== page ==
Cover Story: Mind Prison
Now, I like skulls. But this one’s getting a little creepy, even for me. Do we want to know what that smoky key opens? Especially since it seems to be locked up in addition to locking something else?
Also, I think I watched too much Sherlock, as I keep seeing a violin where there isn’t one here.
Cayder Broduck wants nothing more than to become a prosecutor who tries dangerous criminals who use edem (magic) for nefarious purposes. He’s had this life goal in mind since his mother’s death at the hands of such a criminal, and he’ll do whatever it takes to make it come to fruition, even if that means lying to his father—a famous criminal judge. He’s supposed to be working his summer internship at the city library, but instead, he’s working for an old family friend, someone who defends edem users in their trials. Cayder sees the apprenticeship as a means to an end, but when his sister is arrested, he begins to see that justice isn’t just about putting any and all edem users in prison; there are a lot of nuances to each case that need to be addressed.
BFF Charm: Roger Murtaugh
Although we get to hang out with Cayder the most, there are a few other POVs in this book. But all of them had me questioning their motives and antics frequently. And even though they were all over the age of 16, they seemed way younger—and therefore, less mature and more naive. I couldn’t see myself being friends with any of them, sadly.
Swoonworthy Scale: 3
Cayder perhaps didn’t expect to find romance in prison, but one of the people he finds himself working for makes him feel a certain way. There’s no real chemistry between the two, however, and the idea of them getting together felt like a way to get to a later plot point rather than a necessary (or fun) inclusion.
Talky Talk: Not MG, But …
League of Liars had promise—especially with the comps to Six of Crows. Unfortunately, I perhaps should not have put so much stock into those comps, as it fell quite flat in comparison. Mostly just for the fact that the found family dynamics and actual heist themes weren’t present, or weren’t present until the very end—an end that left a lot to be desired, but more on that in a bit.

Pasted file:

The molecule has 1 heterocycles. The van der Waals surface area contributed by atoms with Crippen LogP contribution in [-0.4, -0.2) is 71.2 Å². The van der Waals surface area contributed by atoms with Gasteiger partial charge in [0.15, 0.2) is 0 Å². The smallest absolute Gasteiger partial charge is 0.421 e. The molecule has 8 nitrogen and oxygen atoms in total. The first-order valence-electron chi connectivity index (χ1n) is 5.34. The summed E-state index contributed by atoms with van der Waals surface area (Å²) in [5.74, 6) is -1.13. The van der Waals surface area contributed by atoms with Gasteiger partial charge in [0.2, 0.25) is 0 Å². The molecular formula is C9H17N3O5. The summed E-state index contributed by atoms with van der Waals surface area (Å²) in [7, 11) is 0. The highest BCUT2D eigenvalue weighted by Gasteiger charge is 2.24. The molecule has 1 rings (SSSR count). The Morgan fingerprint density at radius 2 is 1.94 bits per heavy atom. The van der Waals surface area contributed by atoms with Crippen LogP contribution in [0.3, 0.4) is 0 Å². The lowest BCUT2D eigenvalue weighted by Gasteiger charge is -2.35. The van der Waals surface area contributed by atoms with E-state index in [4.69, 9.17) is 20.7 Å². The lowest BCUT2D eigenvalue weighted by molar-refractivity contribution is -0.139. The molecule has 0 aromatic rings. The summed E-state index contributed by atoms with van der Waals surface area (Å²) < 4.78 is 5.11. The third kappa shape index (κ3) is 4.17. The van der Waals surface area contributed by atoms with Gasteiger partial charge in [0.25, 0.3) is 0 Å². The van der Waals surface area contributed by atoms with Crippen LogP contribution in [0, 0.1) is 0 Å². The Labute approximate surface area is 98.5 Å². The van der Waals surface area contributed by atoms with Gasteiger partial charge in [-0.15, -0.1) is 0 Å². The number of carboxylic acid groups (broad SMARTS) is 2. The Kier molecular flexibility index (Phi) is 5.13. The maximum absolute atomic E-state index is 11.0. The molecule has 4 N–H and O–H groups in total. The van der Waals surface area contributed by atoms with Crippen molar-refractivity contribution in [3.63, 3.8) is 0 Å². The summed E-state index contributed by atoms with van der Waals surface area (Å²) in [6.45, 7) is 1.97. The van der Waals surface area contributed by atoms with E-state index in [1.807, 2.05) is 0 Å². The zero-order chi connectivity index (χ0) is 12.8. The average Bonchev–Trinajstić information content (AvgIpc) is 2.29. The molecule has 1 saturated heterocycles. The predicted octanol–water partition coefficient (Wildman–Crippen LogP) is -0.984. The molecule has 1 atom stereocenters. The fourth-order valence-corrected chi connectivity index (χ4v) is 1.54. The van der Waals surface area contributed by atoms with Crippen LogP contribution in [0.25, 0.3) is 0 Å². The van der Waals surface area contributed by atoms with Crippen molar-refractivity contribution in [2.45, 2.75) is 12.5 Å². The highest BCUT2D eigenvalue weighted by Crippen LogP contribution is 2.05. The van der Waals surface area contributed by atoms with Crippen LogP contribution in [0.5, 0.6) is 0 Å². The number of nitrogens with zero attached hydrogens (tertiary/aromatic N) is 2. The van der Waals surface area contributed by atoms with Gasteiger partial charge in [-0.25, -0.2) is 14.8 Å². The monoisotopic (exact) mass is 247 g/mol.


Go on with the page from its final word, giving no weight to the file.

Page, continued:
I typically like Scholte’s world-building, but there was a lack of detail to League of Liars—in addition to the characters themselves feeling way younger than their actual ages—that had the book leaning much farther into MG territory than I expected. Of course, MG books are wonderful and valid, but this one’s not being marketed as such. I wanted more—more detail, heightened action, better chemistry, deeper connections.
Factor: Series Starter?
I cannot find anything that says this isn’t a standalone, but I really hope that there’s another book coming. The ending leaves a lot to be desired and sets the scene for more to come. If that’s all there is, it’s a shame (and a frustrating one at that).
Relationship Status: We’ll See
I had high hopes for our date, Book, but that’s what I get for putting too much weight on an Internet profile. I’d be willing to get together again if only to hear the rest of your story, but I don’t see this being a long-term thing. I’m just a completionist and don’t like to be left hanging.
For a better example of Scholte’s world-building, check out this more-dystopian title.
Akwaeke Emezi’s book also deals with monsters and secrets.
And if you’re itching for a proper heist tale, you know where to turn.
FTC Full Disclosure: I received a copy of this book from G.P. Putnam’s Sons Books for Young Readers, but got neither a private dance party with Tom Hiddleston nor money in exchange for this review. League of Liars is available now.